Brand architecture refers to the organization of different brands within a company. It creates the basis for customers to relate with the various offerings of the business. Businesses strategize on brand architecture for several reasons. Variables can include the number of products or services and how they are differentiated. It also provides the structure for brand identity, design, development, and value proposition.
A company needs to revisit its branding architecture when the offerings are somewhat muddled from the customer’s point of view. Internal issues like chaos can arise from poor brand architecture. It causes high costs in marketing and other departments. It also deprives the organization of direction as lines of business may go in directions that are detrimental to the overall business since they compete for resources.
Why is it Important?
- Tailor your advertising and marketing campaigns to unique customer segments
- Reduce your marketing costs by creating an effective marketing strategy. For instance, by cross-selling.
- Create a strategic brand identity and articulate the message to staff. This can create direction for your teams.
- Set structures that facilitate future expansion, diversification, and differentiation
- Protect brand equity and capitalize on brand strength.
What are the Types?
Brand architecture can be split into three types:
The corporate brand overshadows any sub-brands in its portfolio to the in this strategy. Think of Coca-Cola. It is a big corporate brand with various products like bottled water, juice and Coca-Cola the soft drink.
When Coca-Cola branches into a new product it leverages its brand to thrust the product into the limelight. The coca cola label is convincing enough to make customers accept the new product faster than they would.
Note that coca cola is consolidating its brand in instances where it had diversified existing brands like diet coke. However, its strategy was still predominantly corporate branding.Other big companies use this tactic too, like Virgin.
Apart from the easier acceptance that corporate branding brings, it is also cost-effective since the same marketing campaign benefits several brands.
The decision on whether to go for corporate branding is not strictly about the obvious cost savings though. If products are differentiated or target mutually exclusive markets, the strategy needs consideration. That explains why Unilever does not use its brand boldly like Coca-Cola despite being big players in the global markets.
The main weakness of this strategy is that if the brand goes through a scandal or crisis, its business suffers significantly. It is a marketing equivalent of putting all eggs in one basket.
Endorsed brands share some similarities with corporate brands to the extent that they benefit from the overall corporate brand. For instance Apple.Their products are labeled with the corporate brand. However, the brand is not largely displayed if you compare with Coca-Cola. As a result, consumer awareness of these brands is more subdued.
The strength of the sub-brand is partly from its name and partly from the overall corporate brand or endorser brand.
The perks of this strategy are:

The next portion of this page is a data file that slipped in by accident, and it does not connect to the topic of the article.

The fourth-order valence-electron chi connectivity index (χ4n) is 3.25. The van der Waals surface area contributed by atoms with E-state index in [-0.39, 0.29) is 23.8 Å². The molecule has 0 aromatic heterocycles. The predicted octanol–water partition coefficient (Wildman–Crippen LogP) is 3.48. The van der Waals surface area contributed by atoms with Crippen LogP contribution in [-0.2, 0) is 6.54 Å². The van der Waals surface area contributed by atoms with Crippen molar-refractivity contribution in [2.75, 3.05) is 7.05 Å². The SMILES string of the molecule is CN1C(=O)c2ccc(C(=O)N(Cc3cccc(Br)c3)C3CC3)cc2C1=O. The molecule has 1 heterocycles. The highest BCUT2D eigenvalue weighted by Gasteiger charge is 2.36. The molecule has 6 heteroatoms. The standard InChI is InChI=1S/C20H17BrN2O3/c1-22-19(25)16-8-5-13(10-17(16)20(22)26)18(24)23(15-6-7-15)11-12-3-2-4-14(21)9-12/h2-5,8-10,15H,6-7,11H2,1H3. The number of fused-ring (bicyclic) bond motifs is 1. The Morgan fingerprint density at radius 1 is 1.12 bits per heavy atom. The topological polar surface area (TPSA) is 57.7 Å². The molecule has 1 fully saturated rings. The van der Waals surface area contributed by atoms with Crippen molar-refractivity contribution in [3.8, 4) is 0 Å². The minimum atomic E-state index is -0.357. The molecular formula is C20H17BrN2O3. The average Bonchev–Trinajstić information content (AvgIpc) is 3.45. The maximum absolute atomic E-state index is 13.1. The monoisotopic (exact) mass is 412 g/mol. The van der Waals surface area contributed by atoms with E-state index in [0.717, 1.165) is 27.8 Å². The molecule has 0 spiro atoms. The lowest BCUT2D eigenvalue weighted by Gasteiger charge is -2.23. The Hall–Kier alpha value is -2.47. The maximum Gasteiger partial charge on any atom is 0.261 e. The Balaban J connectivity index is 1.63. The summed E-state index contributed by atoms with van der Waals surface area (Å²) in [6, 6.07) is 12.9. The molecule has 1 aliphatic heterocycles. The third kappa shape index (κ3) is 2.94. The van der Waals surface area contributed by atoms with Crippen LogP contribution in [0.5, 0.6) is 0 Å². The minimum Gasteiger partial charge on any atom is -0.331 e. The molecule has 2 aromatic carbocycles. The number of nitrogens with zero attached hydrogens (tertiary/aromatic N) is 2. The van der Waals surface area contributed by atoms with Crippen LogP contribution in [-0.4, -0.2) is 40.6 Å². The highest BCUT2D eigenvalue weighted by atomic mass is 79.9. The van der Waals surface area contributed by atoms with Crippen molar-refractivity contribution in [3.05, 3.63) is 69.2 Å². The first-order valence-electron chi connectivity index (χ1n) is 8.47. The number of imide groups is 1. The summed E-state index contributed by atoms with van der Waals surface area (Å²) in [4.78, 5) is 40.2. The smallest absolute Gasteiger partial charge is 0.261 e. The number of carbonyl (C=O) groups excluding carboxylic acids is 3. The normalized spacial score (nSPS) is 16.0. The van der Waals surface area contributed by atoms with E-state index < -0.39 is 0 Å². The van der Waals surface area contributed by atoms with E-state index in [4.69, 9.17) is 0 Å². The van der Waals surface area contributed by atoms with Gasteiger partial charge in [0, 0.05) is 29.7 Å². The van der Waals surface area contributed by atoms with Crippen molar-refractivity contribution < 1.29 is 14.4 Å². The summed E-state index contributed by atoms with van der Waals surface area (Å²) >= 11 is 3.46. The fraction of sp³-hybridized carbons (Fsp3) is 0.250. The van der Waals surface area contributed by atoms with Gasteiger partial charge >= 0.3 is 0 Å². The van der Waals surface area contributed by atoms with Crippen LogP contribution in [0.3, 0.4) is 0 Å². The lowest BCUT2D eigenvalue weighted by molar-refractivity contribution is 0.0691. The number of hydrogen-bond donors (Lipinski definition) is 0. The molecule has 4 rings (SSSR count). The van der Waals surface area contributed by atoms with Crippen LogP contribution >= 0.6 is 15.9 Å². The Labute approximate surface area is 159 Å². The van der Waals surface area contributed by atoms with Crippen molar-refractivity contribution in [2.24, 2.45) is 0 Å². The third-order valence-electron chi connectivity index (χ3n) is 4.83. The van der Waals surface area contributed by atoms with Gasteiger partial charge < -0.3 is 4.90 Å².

- The strength of the endorser brand can boost acceptance of the endorsed brand
- Various sub-brands under the umbrella of the brand endorser can benefit from cross-selling
- The marketing activities for specific sub-brands can have positive spillover effects on other sub-brands
For this type of branding, you weaken the corporate brand a little and strengthen the sub-brands a little. So the marketing costs for this type of branding can be higher than in corporate branding.
A big company can have different brands that do not bear its logo. Consider Toyota; it is a global brand. Some of its offerings took on different brand names though, like Sion and Lexus.Toyota made this step to combat certain perceptions about its Toyota brand and the strategy paid off.
This strategy allows a company to target different audiences and niches without impacting its overall image. If any of the brands go through a crisis, customers might not lose confidence with all the other offerings.The downside of this strategy is that a company forfeits its ability to reap from marketing economies of scale.
How to decide on a winning strategy
To choose and implement the right system you need a clear understanding of the bigger picture in the internal and external environments of the business. The first place to begin searching for direction is your customers. Find out their perceptions about your brands. Compare that to how you think they should perceive your brand.
At this point, you can tell what is right and wrong. Focus on creating order and find out the model that will work for your business based on the relevant factors like the variety of products or services the company offers, business vision and budgets
Do not ignore the fact that the strategy will affect the internal structures. Get the management team on board.
Finally, create a blueprint that can work within your organizations potential and meet its vision. The implementation is a process rather than an event so sensitize the relevant players within the organization and any partners so that everyone is in sync.
In-house competition among different sub-brands is always something to contend with. The person in charge of creating a structure should be above the line of business rivalries and interests.
So this responsibility should fall on someone with overall managerial powers, like the CEO, or the Chief Strategy Officer.
Businesses are diverse, and the differentiation of brand architecture is somewhat fuzzy. The company can apply corporate branding for a section of its offerings and endorsed branding for another section. The solution is to find out how much you need to mix things up or separate them.